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Connectedness - being inter-connected or disconnected - is a reality of society today. Do we engage, disengage, be part of the many, or one of the few?
''Search Engine'' explores these ideas and relationships in Footnote's latest season of three works.
A small yet sellout audience shared an intimate evening with the company of five dancers: Georgia Beechey-Gradwell, Tyler Carney, Joshua Faleatua, Adam Naughton and Anu Khapung.
For the performance at the Regent Theatre, Footnote had their audience join them on the stage, making for an almost immersive and certainly engaging experience. The stage was stripped entirely, everything laid bare to be seen and enjoyed. The dancers perform surrounded by the audience left, right and up stage, and downstage they are confined by a large screen. The risk with this approach is that there is very little room for error.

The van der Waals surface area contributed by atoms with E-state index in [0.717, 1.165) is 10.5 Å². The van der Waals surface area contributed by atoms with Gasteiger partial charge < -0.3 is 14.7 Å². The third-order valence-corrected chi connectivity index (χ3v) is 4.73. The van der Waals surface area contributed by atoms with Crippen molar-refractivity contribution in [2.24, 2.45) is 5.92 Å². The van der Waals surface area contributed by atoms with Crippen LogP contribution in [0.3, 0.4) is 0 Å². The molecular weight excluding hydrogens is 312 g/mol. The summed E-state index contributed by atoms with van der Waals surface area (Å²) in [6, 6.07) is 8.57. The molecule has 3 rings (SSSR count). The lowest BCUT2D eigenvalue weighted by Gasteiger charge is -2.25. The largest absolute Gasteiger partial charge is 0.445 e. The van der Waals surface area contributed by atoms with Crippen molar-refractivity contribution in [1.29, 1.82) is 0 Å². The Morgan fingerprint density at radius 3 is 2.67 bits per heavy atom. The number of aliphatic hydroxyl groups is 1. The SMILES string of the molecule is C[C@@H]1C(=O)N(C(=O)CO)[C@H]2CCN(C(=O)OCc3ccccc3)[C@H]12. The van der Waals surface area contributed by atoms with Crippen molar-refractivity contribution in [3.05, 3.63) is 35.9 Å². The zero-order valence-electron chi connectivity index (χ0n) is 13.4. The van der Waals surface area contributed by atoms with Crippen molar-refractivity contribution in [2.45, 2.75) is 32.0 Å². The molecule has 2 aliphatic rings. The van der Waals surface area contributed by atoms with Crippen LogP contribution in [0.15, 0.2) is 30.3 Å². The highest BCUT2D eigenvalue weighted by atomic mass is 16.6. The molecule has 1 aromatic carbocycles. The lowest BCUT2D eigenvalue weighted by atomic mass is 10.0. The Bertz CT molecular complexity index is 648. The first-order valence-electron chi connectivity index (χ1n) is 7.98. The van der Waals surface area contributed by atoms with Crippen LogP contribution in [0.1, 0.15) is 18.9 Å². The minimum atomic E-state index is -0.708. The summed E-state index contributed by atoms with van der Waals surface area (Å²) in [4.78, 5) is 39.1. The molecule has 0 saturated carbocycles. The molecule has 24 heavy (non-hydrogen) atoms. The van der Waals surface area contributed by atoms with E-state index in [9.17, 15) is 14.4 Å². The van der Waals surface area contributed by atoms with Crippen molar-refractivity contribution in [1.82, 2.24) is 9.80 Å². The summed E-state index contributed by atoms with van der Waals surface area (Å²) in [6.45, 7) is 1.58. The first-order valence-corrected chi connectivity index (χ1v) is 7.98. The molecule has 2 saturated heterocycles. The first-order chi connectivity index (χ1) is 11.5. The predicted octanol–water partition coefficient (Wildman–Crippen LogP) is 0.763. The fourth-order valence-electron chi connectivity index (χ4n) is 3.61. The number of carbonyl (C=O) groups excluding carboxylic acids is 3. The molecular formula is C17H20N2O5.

Night Swim (Rose Philpott) is a dance between two people, Adam and Georgia, who at times perform in unison, and at others to their own timing. Are these two people supposed to be seen as a couple? Can they simply be seen as their individual selves, or are they a mirror of one another?
For me, the second piece, Home Sweet Home, (Tupua Tigafua) was the standout. It featured Carney, Faleatua and Khapung, who was an absolute pleasure to watch; so fluid and with a natural ease that made it difficult to focus on anyone other than her. The piece itself was endearing and reflective.
Dys-connect (Lauren Langlois) saw all five dancers perform in a piece that explores the (conscious or unconscious) need for one another.
''Search Engine'' provokes the audience to consider the level to which we have allowed technology to rule us, but on a baser level, perhaps it reminds us of the value of personal interaction and relationships.
-By Penny Neilson